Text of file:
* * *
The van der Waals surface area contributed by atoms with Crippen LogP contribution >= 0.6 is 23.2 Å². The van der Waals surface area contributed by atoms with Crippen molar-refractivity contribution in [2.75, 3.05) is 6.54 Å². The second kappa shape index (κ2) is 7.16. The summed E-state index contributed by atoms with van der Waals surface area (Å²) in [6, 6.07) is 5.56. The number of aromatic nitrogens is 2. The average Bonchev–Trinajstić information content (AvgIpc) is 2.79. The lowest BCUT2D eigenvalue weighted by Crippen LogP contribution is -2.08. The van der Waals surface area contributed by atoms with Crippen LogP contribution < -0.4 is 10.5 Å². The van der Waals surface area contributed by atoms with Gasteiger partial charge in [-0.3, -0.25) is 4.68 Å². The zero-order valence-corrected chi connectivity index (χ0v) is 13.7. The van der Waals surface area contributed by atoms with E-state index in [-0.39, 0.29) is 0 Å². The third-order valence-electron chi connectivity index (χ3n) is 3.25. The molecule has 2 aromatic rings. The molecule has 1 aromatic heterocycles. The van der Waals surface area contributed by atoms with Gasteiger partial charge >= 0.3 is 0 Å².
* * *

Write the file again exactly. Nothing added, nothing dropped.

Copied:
The van der Waals surface area contributed by atoms with Crippen LogP contribution >= 0.6 is 23.2 Å². The van der Waals surface area contributed by atoms with Crippen molar-refractivity contribution in [2.75, 3.05) is 6.54 Å². The second kappa shape index (κ2) is 7.16. The summed E-state index contributed by atoms with van der Waals surface area (Å²) in [6, 6.07) is 5.56. The number of aromatic nitrogens is 2. The average Bonchev–Trinajstić information content (AvgIpc) is 2.79. The lowest BCUT2D eigenvalue weighted by Crippen LogP contribution is -2.08. The van der Waals surface area contributed by atoms with Crippen LogP contribution < -0.4 is 10.5 Å². The van der Waals surface area contributed by atoms with Gasteiger partial charge in [-0.3, -0.25) is 4.68 Å². The zero-order valence-corrected chi connectivity index (χ0v) is 13.7. The van der Waals surface area contributed by atoms with E-state index in [-0.39, 0.29) is 0 Å². The third-order valence-electron chi connectivity index (χ3n) is 3.25. The molecule has 2 aromatic rings. The molecule has 1 aromatic heterocycles. The van der Waals surface area contributed by atoms with Gasteiger partial charge >= 0.3 is 0 Å².